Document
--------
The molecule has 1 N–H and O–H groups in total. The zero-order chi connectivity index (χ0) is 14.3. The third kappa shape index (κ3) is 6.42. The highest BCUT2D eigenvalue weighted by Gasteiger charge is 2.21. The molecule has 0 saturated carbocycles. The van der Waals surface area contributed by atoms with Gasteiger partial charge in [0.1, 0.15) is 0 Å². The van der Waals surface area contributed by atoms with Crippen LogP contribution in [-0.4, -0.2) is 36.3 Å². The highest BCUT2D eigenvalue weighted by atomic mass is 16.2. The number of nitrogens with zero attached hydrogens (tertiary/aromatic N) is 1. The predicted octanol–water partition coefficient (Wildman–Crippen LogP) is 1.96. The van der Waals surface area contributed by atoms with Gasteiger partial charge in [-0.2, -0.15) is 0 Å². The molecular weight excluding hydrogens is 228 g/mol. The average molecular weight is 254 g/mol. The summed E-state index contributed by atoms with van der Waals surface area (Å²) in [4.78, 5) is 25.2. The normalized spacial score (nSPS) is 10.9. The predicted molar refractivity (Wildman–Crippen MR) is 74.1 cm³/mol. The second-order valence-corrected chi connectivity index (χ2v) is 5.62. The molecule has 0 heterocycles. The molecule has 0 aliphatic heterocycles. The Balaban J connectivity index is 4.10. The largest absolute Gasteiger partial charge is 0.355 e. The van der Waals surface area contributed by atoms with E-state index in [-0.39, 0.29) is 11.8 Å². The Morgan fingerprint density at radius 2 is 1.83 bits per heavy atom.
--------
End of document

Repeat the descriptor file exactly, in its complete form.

The molecule has 1 N–H and O–H groups in total. The zero-order chi connectivity index (χ0) is 14.3. The third kappa shape index (κ3) is 6.42. The highest BCUT2D eigenvalue weighted by Gasteiger charge is 2.21. The molecule has 0 saturated carbocycles. The van der Waals surface area contributed by atoms with Gasteiger partial charge in [0.1, 0.15) is 0 Å². The van der Waals surface area contributed by atoms with Crippen LogP contribution in [-0.4, -0.2) is 36.3 Å². The highest BCUT2D eigenvalue weighted by atomic mass is 16.2. The number of nitrogens with zero attached hydrogens (tertiary/aromatic N) is 1. The predicted octanol–water partition coefficient (Wildman–Crippen LogP) is 1.96. The van der Waals surface area contributed by atoms with Gasteiger partial charge in [-0.2, -0.15) is 0 Å². The molecular weight excluding hydrogens is 228 g/mol. The average molecular weight is 254 g/mol. The summed E-state index contributed by atoms with van der Waals surface area (Å²) in [4.78, 5) is 25.2. The normalized spacial score (nSPS) is 10.9. The predicted molar refractivity (Wildman–Crippen MR) is 74.1 cm³/mol. The second-order valence-corrected chi connectivity index (χ2v) is 5.62. The molecule has 0 heterocycles. The molecule has 0 aliphatic heterocycles. The Balaban J connectivity index is 4.10. The largest absolute Gasteiger partial charge is 0.355 e. The van der Waals surface area contributed by atoms with E-state index in [-0.39, 0.29) is 11.8 Å². The Morgan fingerprint density at radius 2 is 1.83 bits per heavy atom.